When asked about his retirement plans, Jack Hart empathizes with the dilemma recent graduates often face: “What will you do after leaving Lewis & Clark?”
“Sometimes it’s necessary to take time to breathe and reflect before moving forward,” says Hart, who came to the College in 1965.
For certain, Hart will continue to update his Web site, A Catalogue of 18th-Century British Mezzotint Satires in North American Collections, which grew from his passion for 18th-century British literature and its interplay with prints and paintings.
“Jack is a treasure,” remembers Doug Free ’76, who double majored in English and history and now works in california’s high-technology marketing arena. “He introduced me to the subtlety of well-written political and social satire. In a world where political discussion is conducted on right-wing cable talk shows and in the aching prose of George Will, a little dry, intelligent humor is needed.”
Hart’s online catalog lists more than 600 mezzotint print satires, or “drolls,” from London print sellers, a market that flourished between 1760 and 1800. Because of copyright law and expenses, the catalog lives, for the time being, in electronic format on Lewis & Clark’s Web site (www.lclark.edu/~ jhart/home.html), rather than as a book or monograph.
A mezzotint print is a type of engraving whose subtle tonal range enables the reproduction of fine paintings as well as cartoons. Hart began the project in 1992 as a survey of print satires in major collections such as the Library of Congress, the Yale Center for British Art, and the Huntington Library.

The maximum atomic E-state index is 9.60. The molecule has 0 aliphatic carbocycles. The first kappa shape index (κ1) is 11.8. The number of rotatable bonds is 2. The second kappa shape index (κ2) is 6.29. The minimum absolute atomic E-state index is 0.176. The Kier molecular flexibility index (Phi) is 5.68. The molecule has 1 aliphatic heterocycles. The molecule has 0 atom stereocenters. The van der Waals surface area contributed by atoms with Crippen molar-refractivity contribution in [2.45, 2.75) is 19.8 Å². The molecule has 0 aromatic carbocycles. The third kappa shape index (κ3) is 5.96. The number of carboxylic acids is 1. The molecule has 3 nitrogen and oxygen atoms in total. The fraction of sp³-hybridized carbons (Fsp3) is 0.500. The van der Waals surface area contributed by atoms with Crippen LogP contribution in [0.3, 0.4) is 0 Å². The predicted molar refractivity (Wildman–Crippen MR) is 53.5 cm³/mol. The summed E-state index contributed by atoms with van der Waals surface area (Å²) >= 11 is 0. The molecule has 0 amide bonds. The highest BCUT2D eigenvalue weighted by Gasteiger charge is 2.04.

Last winter, he completed the online catalog and used it in his senior seminar, Envisioning Jane Austen, which examined Austen’s novels and related prints and films. For example, in Persuasion, the narrator imagines that portraits of ancestors on the wall are aghast at the disorder the younger generation has brought upon a great house: “The portraits themselves seem to be staring in astonishment.”
To capture the resonance of the joke in print satires that Austen and her audience would likely have known, Hart directed students to the 1776 print “The Dutiful Daughter.” It depicts a mother talking to her daughter (while the daughter’s suitor hides under the table, kissing the young girl’s hand), as portraits of three stern ancestors seem to “stare in astonishment.”
Aside from 18th-century British literature, Literature of the Sea is another favorite genre of Hart’s and the name of a popular class he taught for the past 10 years. Anyone who missed the lively classroom discussions of authors such as Herman Melville, Joseph Conrad, Jack London, and Charles Johnson will have one more chance in the fall, when Hart will return to Lewis & Clark to teach the class one last time.
—by Pattie Pace